Monday, October 14, 2013

Another Columbus Day post

Back in 2009, I did a Columbus Day Lazy List Post, not looking at Columbus himself, but at some of the things that are vaguely related to Columbus Day. Technically, of course, Columbus Day should be celebrated either on October 10, or October 21 if you convert for the fact that the Gregorian calendar had not yet been invented in 1492.

In looking at IMDb, I'm mildly surprised that Christopher Columbus doesn't show up more often as a character. Sure, there haven't been too many feature films made about Columbus, but since IMDb lists television episodes and shorts, I'd have thought Columbus showed up a bit more often there. As for the feature films, I remembered the movies released in 1992 in time for the 500th anniversary of Columbus' most famous voyage: Ridley Scott's 1492: Conquest of Paradise starring GĂ©rard Depardiu as Columbus, and Christopher Columbus: The Discovery, in which top billing goes not to Columbus, but to Marlon Brando playing Torquemada; Tom Selleck as King Ferdinand is also billed above Columbus. The one other Hollywood version of Columbus would be the 1949 film starring Fredric March, which I think last aired on TCM when March was Star of the Month, and which I didn't get around to watching. One other actor of note to play Columbus is... Albert Bassermann. Yes, they guy who gets kidnapped in Foreign Correspondent; he started his career making silent movies in Germany, which apparently included a 1923 film about Columbus.

As for shorts or cameos, you can see Christopher Columbus played by Anthony Dexter in a scene in the hilariously bad The Story of Mankind when it shows up this Thursday on TCM thanks to the presence of Star of the Month Vincent Price. More interesting might be the animated movies. Those who grew up watching the Looney Tunes shorts on Saturday morning, which were a staple on one of the US broadcast TV networks until about the mid-1990s, might recall Hare We Go from 1951, in which Bugs Bunny accompanies Columbus on that famous voyage, with even less historical accuracy than any of the feature films.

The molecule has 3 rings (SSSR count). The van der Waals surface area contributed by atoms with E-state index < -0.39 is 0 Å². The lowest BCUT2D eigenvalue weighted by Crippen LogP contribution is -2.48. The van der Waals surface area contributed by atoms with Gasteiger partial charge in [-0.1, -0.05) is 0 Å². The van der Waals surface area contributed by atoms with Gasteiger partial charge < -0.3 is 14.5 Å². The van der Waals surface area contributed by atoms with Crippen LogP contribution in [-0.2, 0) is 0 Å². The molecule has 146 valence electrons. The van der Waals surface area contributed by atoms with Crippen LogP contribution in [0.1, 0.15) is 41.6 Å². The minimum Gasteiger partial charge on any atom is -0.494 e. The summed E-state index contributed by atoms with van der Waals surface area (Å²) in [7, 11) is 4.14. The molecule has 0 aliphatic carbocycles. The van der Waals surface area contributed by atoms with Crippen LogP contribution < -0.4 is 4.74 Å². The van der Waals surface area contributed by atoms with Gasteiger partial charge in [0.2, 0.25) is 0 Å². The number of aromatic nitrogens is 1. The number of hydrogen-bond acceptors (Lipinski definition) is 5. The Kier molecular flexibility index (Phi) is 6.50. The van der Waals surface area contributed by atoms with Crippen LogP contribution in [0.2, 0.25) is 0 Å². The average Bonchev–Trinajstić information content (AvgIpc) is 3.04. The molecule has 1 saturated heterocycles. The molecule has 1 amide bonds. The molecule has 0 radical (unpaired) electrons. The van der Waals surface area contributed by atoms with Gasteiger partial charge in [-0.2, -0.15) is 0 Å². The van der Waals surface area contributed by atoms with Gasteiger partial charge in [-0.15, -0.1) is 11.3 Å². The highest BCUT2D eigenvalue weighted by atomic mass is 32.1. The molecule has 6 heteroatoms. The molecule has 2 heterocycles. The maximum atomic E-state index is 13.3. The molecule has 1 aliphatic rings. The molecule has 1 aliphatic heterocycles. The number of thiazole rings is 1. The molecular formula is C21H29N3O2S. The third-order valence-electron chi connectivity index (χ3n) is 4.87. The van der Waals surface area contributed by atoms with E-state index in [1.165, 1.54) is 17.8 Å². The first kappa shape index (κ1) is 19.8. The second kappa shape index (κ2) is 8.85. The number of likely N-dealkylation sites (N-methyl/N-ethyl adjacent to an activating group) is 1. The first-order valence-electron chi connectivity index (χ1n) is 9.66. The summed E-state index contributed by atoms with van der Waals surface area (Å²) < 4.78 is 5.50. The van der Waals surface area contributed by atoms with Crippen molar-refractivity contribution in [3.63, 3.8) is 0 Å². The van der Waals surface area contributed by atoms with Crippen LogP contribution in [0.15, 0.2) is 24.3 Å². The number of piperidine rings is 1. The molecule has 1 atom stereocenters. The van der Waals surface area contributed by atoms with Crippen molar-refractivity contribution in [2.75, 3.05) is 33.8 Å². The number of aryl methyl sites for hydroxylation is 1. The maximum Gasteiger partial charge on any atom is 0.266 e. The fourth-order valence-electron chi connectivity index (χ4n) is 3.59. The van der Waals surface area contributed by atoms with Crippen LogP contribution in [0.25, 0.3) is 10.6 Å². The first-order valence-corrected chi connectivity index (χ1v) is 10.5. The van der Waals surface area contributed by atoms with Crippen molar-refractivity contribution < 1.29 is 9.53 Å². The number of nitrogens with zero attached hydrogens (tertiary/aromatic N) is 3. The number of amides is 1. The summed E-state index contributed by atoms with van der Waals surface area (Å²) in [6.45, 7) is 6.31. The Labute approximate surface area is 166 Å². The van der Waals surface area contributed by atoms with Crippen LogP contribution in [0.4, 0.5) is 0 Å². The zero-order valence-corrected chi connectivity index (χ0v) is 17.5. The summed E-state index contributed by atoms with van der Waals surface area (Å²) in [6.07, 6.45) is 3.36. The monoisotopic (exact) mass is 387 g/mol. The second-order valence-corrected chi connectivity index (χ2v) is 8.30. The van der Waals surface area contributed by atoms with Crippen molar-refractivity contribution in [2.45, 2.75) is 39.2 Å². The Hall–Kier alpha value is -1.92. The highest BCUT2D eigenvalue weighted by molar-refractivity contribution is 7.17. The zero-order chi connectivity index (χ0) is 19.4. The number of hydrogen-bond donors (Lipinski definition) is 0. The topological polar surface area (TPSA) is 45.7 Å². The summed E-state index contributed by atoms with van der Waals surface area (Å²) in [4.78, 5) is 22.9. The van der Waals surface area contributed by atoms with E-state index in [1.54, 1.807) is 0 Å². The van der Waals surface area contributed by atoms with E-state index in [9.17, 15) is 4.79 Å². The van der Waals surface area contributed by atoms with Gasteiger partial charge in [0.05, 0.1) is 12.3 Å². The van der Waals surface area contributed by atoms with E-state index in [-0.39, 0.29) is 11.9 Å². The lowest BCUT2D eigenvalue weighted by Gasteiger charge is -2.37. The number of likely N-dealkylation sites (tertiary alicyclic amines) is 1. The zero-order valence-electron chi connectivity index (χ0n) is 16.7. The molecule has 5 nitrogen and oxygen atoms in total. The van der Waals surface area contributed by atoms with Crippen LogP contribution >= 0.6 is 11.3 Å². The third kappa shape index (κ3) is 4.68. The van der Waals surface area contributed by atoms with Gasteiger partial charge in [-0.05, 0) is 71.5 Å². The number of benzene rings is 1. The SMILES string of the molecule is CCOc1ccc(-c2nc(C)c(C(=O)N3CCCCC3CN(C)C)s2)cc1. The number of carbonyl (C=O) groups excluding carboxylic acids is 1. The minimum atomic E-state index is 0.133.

The other short that sounds interesting is another one for which Mel Blanc provides the voices: Hysterical High Spots in American History, from 1941. This one was produced by Walter Lantz of Woody Woodpecker fame, and distributed by Universal, which is probably why it never shows up anywhere. Columbus is one of several figures from American history who shows up in the seven or so minutes of the short.

1 comment:

Tom said...

I have an account with "StatCounter" (it's free) that gives pretty decent incoming traffic analysis of my blogs. I'm able to see how often a "googlebot" comes to the sites and when. Generally the traffic comes from legitimate users.

It's possible that the TCM airing of The Story of Film inspired an increased interest for the Keaton film. I have on my DVR several episodes of the documentary that I have not yet watched yet; I'm sure that when I finally get around to watching it, I'll be doing some research on the films mentioned.